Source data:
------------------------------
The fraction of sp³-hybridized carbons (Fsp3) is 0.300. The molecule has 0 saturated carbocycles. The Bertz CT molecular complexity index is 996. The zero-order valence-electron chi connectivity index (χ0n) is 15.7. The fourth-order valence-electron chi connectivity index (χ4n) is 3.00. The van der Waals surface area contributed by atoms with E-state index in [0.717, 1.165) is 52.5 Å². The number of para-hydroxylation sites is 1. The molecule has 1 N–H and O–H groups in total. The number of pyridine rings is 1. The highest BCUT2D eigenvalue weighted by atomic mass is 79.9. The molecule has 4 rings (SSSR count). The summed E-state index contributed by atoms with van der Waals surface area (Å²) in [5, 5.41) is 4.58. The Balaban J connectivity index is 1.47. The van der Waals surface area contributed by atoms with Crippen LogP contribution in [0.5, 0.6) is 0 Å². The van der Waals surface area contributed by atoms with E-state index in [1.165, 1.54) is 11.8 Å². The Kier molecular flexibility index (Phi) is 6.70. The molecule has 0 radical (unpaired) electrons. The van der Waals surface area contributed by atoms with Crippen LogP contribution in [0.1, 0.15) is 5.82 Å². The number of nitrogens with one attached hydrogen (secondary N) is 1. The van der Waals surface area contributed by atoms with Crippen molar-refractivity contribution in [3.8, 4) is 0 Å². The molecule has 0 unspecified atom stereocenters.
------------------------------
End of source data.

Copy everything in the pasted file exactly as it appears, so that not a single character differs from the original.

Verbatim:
The fraction of sp³-hybridized carbons (Fsp3) is 0.300. The molecule has 0 saturated carbocycles. The Bertz CT molecular complexity index is 996. The zero-order valence-electron chi connectivity index (χ0n) is 15.7. The fourth-order valence-electron chi connectivity index (χ4n) is 3.00. The van der Waals surface area contributed by atoms with E-state index in [0.717, 1.165) is 52.5 Å². The number of para-hydroxylation sites is 1. The molecule has 1 N–H and O–H groups in total. The number of pyridine rings is 1. The highest BCUT2D eigenvalue weighted by atomic mass is 79.9. The molecule has 4 rings (SSSR count). The summed E-state index contributed by atoms with van der Waals surface area (Å²) in [5, 5.41) is 4.58. The Balaban J connectivity index is 1.47. The van der Waals surface area contributed by atoms with Crippen LogP contribution in [0.5, 0.6) is 0 Å². The van der Waals surface area contributed by atoms with E-state index in [1.165, 1.54) is 11.8 Å². The Kier molecular flexibility index (Phi) is 6.70. The molecule has 0 radical (unpaired) electrons. The van der Waals surface area contributed by atoms with Crippen LogP contribution in [0.1, 0.15) is 5.82 Å². The number of nitrogens with one attached hydrogen (secondary N) is 1. The van der Waals surface area contributed by atoms with Crippen molar-refractivity contribution in [3.8, 4) is 0 Å². The molecule has 0 unspecified atom stereocenters.